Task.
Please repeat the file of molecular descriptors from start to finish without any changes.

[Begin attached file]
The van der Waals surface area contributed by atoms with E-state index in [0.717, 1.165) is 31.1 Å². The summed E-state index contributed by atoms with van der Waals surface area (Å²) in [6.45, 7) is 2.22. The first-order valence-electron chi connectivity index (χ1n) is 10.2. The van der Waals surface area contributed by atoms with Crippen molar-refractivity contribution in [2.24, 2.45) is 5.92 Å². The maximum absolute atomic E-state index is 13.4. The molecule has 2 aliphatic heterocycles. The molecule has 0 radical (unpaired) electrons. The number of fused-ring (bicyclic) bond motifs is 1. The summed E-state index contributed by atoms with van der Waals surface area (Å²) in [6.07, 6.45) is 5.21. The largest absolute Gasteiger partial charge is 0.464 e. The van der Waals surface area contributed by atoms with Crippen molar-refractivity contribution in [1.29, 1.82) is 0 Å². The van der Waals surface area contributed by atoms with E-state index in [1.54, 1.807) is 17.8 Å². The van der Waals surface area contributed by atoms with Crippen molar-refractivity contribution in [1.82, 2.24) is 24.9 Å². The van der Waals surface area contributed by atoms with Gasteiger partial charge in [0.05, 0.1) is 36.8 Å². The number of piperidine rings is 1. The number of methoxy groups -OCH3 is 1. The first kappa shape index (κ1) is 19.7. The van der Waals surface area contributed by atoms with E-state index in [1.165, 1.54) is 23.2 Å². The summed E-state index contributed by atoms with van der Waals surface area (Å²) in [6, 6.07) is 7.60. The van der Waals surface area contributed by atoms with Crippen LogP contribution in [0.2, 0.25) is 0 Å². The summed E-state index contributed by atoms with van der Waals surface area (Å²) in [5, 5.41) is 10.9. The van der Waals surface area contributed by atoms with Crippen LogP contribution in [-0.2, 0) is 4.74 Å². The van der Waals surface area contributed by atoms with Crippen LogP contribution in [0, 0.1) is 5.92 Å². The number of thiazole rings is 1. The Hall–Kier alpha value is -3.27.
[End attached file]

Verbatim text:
The van der Waals surface area contributed by atoms with E-state index in [0.717, 1.165) is 31.1 Å². The summed E-state index contributed by atoms with van der Waals surface area (Å²) in [6.45, 7) is 2.22. The first-order valence-electron chi connectivity index (χ1n) is 10.2. The van der Waals surface area contributed by atoms with Crippen molar-refractivity contribution in [2.24, 2.45) is 5.92 Å². The maximum absolute atomic E-state index is 13.4. The molecule has 2 aliphatic heterocycles. The molecule has 0 radical (unpaired) electrons. The number of fused-ring (bicyclic) bond motifs is 1. The summed E-state index contributed by atoms with van der Waals surface area (Å²) in [6.07, 6.45) is 5.21. The largest absolute Gasteiger partial charge is 0.464 e. The van der Waals surface area contributed by atoms with Crippen molar-refractivity contribution in [1.29, 1.82) is 0 Å². The van der Waals surface area contributed by atoms with E-state index in [1.54, 1.807) is 17.8 Å². The van der Waals surface area contributed by atoms with Crippen molar-refractivity contribution in [1.82, 2.24) is 24.9 Å². The van der Waals surface area contributed by atoms with Gasteiger partial charge in [0.05, 0.1) is 36.8 Å². The number of piperidine rings is 1. The number of methoxy groups -OCH3 is 1. The first kappa shape index (κ1) is 19.7. The van der Waals surface area contributed by atoms with E-state index in [1.165, 1.54) is 23.2 Å². The summed E-state index contributed by atoms with van der Waals surface area (Å²) in [6, 6.07) is 7.60. The van der Waals surface area contributed by atoms with Crippen LogP contribution in [0.2, 0.25) is 0 Å². The summed E-state index contributed by atoms with van der Waals surface area (Å²) in [5, 5.41) is 10.9. The van der Waals surface area contributed by atoms with Crippen LogP contribution in [-0.2, 0) is 4.74 Å². The van der Waals surface area contributed by atoms with Crippen LogP contribution in [0, 0.1) is 5.92 Å². The number of thiazole rings is 1. The Hall–Kier alpha value is -3.27.